MPs on the Environmental Audit Committee were told managed rewilding and sustainable food production go hand in hand by a range of ecological experts this week.
The academics giving evidence said Brexit gave Britain an opportunity to shape a support scheme which supports both wildlife and food production – promising rewilding projects would stop short of introducing wolves to the Scottish highlands.
Their views were supported by NFU vice president Guy Smith, who said: “If farmers can generate profit from their businesses then they are in the best position to manage the wider environment they farm.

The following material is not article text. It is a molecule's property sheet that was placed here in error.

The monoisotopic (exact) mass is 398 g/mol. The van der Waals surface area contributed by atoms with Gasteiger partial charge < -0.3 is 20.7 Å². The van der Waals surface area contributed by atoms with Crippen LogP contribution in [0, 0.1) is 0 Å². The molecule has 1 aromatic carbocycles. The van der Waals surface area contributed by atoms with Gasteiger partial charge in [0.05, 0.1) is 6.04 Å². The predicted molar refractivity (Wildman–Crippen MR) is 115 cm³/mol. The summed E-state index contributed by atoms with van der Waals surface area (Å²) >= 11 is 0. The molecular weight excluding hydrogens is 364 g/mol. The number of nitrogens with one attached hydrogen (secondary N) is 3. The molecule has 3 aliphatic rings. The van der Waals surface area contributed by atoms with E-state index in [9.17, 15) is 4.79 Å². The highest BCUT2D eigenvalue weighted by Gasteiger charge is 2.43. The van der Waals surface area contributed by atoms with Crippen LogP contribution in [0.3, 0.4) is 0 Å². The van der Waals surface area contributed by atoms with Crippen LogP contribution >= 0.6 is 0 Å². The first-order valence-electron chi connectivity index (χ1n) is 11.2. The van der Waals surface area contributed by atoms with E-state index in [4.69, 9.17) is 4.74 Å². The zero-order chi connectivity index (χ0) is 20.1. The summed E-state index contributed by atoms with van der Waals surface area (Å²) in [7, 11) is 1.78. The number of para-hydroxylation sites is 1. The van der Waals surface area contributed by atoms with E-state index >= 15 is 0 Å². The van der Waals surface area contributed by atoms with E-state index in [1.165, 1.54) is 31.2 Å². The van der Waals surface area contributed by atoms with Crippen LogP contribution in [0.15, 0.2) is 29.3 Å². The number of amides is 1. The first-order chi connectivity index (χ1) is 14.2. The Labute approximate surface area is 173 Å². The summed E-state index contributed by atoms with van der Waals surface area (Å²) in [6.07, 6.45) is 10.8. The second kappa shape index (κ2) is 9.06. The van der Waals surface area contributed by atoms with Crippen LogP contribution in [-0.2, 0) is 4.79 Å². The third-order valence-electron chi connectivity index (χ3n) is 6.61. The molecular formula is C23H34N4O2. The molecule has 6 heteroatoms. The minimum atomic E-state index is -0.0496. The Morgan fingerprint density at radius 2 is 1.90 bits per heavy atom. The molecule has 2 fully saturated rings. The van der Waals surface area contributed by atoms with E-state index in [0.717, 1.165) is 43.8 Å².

“If the market does not allow this then they will need incentives, schemes or to be remunerated when they take productive land out of production.”
The experts also claimed rewilding would give upland farmers access to multiple income streams if it is included in Government policy, though they agreed this would mean a ‘reduction in human intervention’ on previously managed landscapes.
Professor Richard Brazier from the University of Exeter said: “Rewilded areas help to mitigate soil erosion, diffuse pollution and flash flooding that we see from intensive agriculture, so as far as I can see the two go hand in hand.”
Professor Sue Hartley from the British Ecological Society agreed, saying: “There is an opportunity to look for win wins. It would be good to get away from the dichotomy of intensive production and rewilding, it is more integrated than that.”